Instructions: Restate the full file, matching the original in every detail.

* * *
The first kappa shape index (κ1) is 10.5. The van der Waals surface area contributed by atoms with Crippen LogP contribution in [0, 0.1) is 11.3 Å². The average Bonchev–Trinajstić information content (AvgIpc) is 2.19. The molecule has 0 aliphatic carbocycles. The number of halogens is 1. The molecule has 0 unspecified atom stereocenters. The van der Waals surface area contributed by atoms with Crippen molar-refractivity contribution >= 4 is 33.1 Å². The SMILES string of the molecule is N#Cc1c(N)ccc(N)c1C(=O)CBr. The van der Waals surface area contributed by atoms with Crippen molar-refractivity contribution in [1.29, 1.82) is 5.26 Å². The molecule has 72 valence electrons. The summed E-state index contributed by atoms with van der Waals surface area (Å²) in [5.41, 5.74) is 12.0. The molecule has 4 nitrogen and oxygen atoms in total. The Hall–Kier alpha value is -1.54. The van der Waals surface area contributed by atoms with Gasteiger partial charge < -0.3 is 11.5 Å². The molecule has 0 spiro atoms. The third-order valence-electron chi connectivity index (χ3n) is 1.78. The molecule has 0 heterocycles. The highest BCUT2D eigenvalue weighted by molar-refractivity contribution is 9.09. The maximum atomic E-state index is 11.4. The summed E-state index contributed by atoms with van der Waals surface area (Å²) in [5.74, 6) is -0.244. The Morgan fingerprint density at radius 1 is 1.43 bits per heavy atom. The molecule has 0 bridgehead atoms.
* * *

The first kappa shape index (κ1) is 10.5. The van der Waals surface area contributed by atoms with Crippen LogP contribution in [0, 0.1) is 11.3 Å². The average Bonchev–Trinajstić information content (AvgIpc) is 2.19. The molecule has 0 aliphatic carbocycles. The number of halogens is 1. The molecule has 0 unspecified atom stereocenters. The van der Waals surface area contributed by atoms with Crippen molar-refractivity contribution >= 4 is 33.1 Å². The SMILES string of the molecule is N#Cc1c(N)ccc(N)c1C(=O)CBr. The van der Waals surface area contributed by atoms with Crippen molar-refractivity contribution in [1.29, 1.82) is 5.26 Å². The molecule has 72 valence electrons. The summed E-state index contributed by atoms with van der Waals surface area (Å²) in [5.41, 5.74) is 12.0. The molecule has 4 nitrogen and oxygen atoms in total. The Hall–Kier alpha value is -1.54. The van der Waals surface area contributed by atoms with Gasteiger partial charge < -0.3 is 11.5 Å². The molecule has 0 spiro atoms. The third-order valence-electron chi connectivity index (χ3n) is 1.78. The molecule has 0 heterocycles. The highest BCUT2D eigenvalue weighted by molar-refractivity contribution is 9.09. The maximum atomic E-state index is 11.4. The summed E-state index contributed by atoms with van der Waals surface area (Å²) in [5.74, 6) is -0.244. The Morgan fingerprint density at radius 1 is 1.43 bits per heavy atom. The molecule has 0 bridgehead atoms.